To illustrate the extent to which Rupert Murdoch used to micro-manage his newspapers, a one-time Murdoch editor told an anecdote about a typical board meeting at the mogul's UK newspaper arm in the 1980s.
News International directors, including some of the most powerful newspaper editors in Britain, would solemnly assemble in a board room within Murdoch's fortress-like publishing compound at Wapping, not far from the Tower of London.
Once assembled, Kelvin MacKenzie, the editor who ran Murdoch's raucous daily tabloid the Sun between 1981 and 1994 and made it the most influential newspaper for much of the Thatcher era, would ask: "Right. Who's going to ring Rupert, then?"
The anecdote was delivered with a smile. But senior journalists and corporate officials who have worked at the highest levels of the Murdoch organisation in Britain say it encapsulates a deep truth about the way the Murdoch newspaper empire has traditionally been run.
Former senior Murdoch employees in Britain, Australia and the United States say Murdoch is a hands-on media proprietor, as ready with an opinion on a story as he is to dispose of any editor who regularly takes a different stance from his own.
Reports of Murdoch pressuring editors until their newspapers reflected his own political leanings are common - if more frequent at his tabloids than at his quality publications. Sometimes, Murdoch does not even have to pick up the phone.
"When I was last at News I was astonished how some editors would almost factor in Rupert even though he was 12,000 miles away," Bruce Guthrie, a former editor at Murdoch's Herald Sun in Melbourne, said.
"You could almost see them thinking, 'what will Rupert think of this?'"
News International said it does not comment on Murdoch's level of involvement in his newspapers. Dow Jones & Company, which owns the Wall Street Journal, declined to comment. Parent company News Corporation would not comment.
Reuters is a competitor of the Journal and of Dow Jones Newswires, the financial news agency that News Corp acquired along with the Wall Street Journal in 2007.
Anticipating the boss
To get an idea of how deeply Murdoch sometimes sought to steer what his newspapers were saying, former Wapping insiders point to his relationship with one of the more respected of his British media properties, the Sunday Times.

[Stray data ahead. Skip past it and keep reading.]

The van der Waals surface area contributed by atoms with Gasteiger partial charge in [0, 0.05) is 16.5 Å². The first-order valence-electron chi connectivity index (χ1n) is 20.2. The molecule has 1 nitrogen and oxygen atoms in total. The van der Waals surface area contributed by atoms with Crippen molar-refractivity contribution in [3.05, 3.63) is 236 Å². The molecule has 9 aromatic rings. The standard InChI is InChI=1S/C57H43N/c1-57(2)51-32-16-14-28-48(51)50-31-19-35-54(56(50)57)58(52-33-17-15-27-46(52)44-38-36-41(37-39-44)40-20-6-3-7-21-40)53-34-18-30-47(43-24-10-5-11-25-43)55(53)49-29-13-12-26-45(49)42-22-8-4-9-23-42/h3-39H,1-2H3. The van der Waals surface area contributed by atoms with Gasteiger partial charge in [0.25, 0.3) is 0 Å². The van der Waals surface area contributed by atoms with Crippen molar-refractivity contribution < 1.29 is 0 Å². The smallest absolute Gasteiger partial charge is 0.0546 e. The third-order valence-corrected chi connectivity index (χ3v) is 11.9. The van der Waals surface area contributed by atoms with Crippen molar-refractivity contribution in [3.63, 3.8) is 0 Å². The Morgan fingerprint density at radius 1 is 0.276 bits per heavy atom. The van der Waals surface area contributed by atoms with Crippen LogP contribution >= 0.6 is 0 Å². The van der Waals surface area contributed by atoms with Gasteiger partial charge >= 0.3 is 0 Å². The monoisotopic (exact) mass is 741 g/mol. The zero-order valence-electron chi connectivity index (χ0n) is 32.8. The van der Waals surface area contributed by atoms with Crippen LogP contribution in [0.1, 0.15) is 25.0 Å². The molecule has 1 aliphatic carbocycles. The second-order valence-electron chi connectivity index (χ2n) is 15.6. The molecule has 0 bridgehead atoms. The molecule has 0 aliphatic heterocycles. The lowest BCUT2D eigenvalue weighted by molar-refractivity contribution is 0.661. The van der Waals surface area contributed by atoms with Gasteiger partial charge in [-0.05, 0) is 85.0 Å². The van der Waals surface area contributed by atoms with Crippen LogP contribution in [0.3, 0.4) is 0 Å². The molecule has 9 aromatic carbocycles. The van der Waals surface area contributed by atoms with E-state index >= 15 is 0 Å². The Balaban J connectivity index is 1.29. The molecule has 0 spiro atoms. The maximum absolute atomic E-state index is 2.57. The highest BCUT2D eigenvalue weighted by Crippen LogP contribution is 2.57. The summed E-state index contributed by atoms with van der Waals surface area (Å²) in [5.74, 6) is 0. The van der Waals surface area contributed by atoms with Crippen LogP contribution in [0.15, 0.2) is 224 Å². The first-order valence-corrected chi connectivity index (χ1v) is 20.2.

Towards the end of a typical week, says a former senior News International figure, the owner would routinely ring the paper's editor - from the mid-1980s a voluble Scotsman named Andrew Neil but more recently John Witherow, a genial, low-profile South African - and grill them about the stories being worked on.
One person who was present at one of these sessions said Murdoch would ask his editor to run through the list of stories reporters were chasing. He would then critique them one by one.
Eventually Murdoch would hear a story he liked and make his interest apparent. That story would then become a main candidate for the front page.
Roy Greenslade, a media commentator for the Guardian who worked as a senior editor at both Murdoch's Sun tabloid and the quality Sunday Times, said that from what he saw and heard, Murdoch's personal editorial involvement was much deeper with his British tabloids than with his two up-market papers, The Times and the Sunday Times. Current and former employees of the Wall Street Journal say that's the case at that paper as well.
In his earlier days as a UK media mogul, Murdoch was known for literally dictating what tabloid editors would put in their papers, Greenslade said.
But Greenslade and other News Corp editors also said that as Murdoch's empire expanded, the Australian-born mogul had less time to micro-manage operations at individual papers.
At the same time he was still able to exert editorial influence by selecting editors who would anticipate his editorial views and whims.
"As an editor you were never in any doubt about what pleased him," Greenslade said.
In 2007, Murdoch himself told a House of Lords committee looking at media ownership and the news that he was a "traditional proprietor" at the Sun and News of the World, according to the committee's minutes of a meeting with the media boss. "He exercises editorial control on major issues - like which Party to back in a general election or policy on Europe," the committee noted.
Rebekah Brooks, editor of the News of the World when some of the phone hacking occurred and head of News International until last week, told the same committee that she was "very lucky to have a traditional proprietor like Mr Murdoch, coupled with always having Les Hinton (then head of News International) there as well, who, as you know, was a journalist. Yes, I do seek advice from them and, yes, it is a consensus issue."